Are You Addicted to Chaos?

One might expect people who are recovering from addiction to embrace their newfound peace and stability, yet therapists often find that patients resist letting go of the chaos and dysfunction that was part of their lives during their active addiction. Addiction is often just the tip of the iceberg of a person’s life; it tends to hide many layers of unresolved conflict and trauma. Moreover, addiction serves as a maladaptive tool to manage anxiety that derives from unresolved dysfunction. When addicts first become sober, they are often called upon to face a much larger ‘iceberg’ than they imagined, and can feel a gravitational pull towards tension filled situations, as a way to manage their anxiety.

Lesson learned in early life

Many an addict has been raised in a home that is filled with yelling, screaming and poorly resolved anger; there, they learn destructive patterns they rely on when they are faced with problems. Continuous chaos becomes ‘normalized’ in this type of home, and a person growing up in this environment learns to ‘control the chaos’ so that it becomes manageable. Thus, when the chaos is gone, they can feel incredibly uncomfortable and lost; they no longer know how to manage their lives, and will seek out chaos where it does not exist.

Can chaos be addictive?

Chaos can be addictive when it begins to impact a person’s daily functioning. If they are so consumed by engagement in a type of behavior that affects their ability to function, eat, sleep and have meaningful relationships with others, it can mean that they are addicted to chaos, in the same way someone else might be addicted to alcohol, or to spending.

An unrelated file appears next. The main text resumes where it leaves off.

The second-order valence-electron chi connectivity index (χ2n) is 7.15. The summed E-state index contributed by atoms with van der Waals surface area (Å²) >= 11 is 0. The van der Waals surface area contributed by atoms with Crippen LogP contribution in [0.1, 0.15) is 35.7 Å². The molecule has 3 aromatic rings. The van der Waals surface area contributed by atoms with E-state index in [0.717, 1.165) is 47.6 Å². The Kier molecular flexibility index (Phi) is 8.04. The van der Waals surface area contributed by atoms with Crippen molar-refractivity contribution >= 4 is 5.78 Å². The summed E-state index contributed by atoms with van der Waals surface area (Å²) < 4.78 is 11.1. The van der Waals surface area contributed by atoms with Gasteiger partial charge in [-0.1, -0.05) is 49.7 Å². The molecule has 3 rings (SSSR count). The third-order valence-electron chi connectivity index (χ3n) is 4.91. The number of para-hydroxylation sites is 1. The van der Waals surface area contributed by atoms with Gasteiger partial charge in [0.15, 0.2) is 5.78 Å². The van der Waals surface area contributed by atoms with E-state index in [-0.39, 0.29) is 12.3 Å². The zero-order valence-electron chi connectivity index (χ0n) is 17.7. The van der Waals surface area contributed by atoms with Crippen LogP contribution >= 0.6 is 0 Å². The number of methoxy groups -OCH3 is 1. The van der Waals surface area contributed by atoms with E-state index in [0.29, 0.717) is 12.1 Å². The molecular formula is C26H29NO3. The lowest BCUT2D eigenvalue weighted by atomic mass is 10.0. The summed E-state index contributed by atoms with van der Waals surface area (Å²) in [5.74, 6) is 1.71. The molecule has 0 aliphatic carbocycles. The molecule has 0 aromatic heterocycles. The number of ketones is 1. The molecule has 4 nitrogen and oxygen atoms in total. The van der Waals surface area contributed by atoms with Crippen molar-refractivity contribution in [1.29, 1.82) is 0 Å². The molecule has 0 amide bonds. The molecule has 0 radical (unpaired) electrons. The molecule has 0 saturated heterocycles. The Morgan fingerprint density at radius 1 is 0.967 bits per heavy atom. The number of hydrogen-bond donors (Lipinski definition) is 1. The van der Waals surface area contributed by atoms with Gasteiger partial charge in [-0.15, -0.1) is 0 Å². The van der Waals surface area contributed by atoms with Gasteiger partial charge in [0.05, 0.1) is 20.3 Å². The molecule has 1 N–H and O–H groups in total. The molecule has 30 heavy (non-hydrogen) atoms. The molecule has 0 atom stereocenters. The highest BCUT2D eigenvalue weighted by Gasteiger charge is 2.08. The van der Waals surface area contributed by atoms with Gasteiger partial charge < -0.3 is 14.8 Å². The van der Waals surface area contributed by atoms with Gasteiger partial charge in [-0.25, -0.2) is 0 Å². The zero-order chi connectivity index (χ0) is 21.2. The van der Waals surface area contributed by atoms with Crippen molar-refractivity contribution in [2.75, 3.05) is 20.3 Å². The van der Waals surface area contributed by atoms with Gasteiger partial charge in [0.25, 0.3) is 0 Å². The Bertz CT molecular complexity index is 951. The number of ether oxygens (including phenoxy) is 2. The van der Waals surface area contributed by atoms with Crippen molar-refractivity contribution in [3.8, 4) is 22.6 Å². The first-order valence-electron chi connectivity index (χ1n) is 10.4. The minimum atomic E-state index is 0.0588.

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How to manage an addiction to chaos?

If you think you might be addicted to chaos, a good place to start is by seeking professional help. A therapist will enable you to recognize behavioral patterns which are standing in the way of your happiness and wellbeing, and teach you new ways to deal with anxiety and stress, as well as handy conflict resolution skills. For recovering addicts, a therapist will also help them manage the newfound anxiety that comes with a calm drug-free lifestyle. As time goes by, you will earn to identify the factors that cause chaos in your life: the different environments, people, and situations that tend to provoke stress. You will learn how to change the way you deal with these triggers, and to identify any potential ‘relapses’ you may have (for instance, if you find yourself picking a fight with a loved one, chances are, you are using confrontation as an outlet for the anxiety you are feeling). Finally, you will have to learn to set boundaries so that you don’t allow anybody else to destroy your piece of mind with their negativity. If someone tries to share yet another story with you about an interpersonal conflict they are having, redirect or leave the conversation. Remember that this is all about your long-term health and wellbeing.

Author: Laura Philpott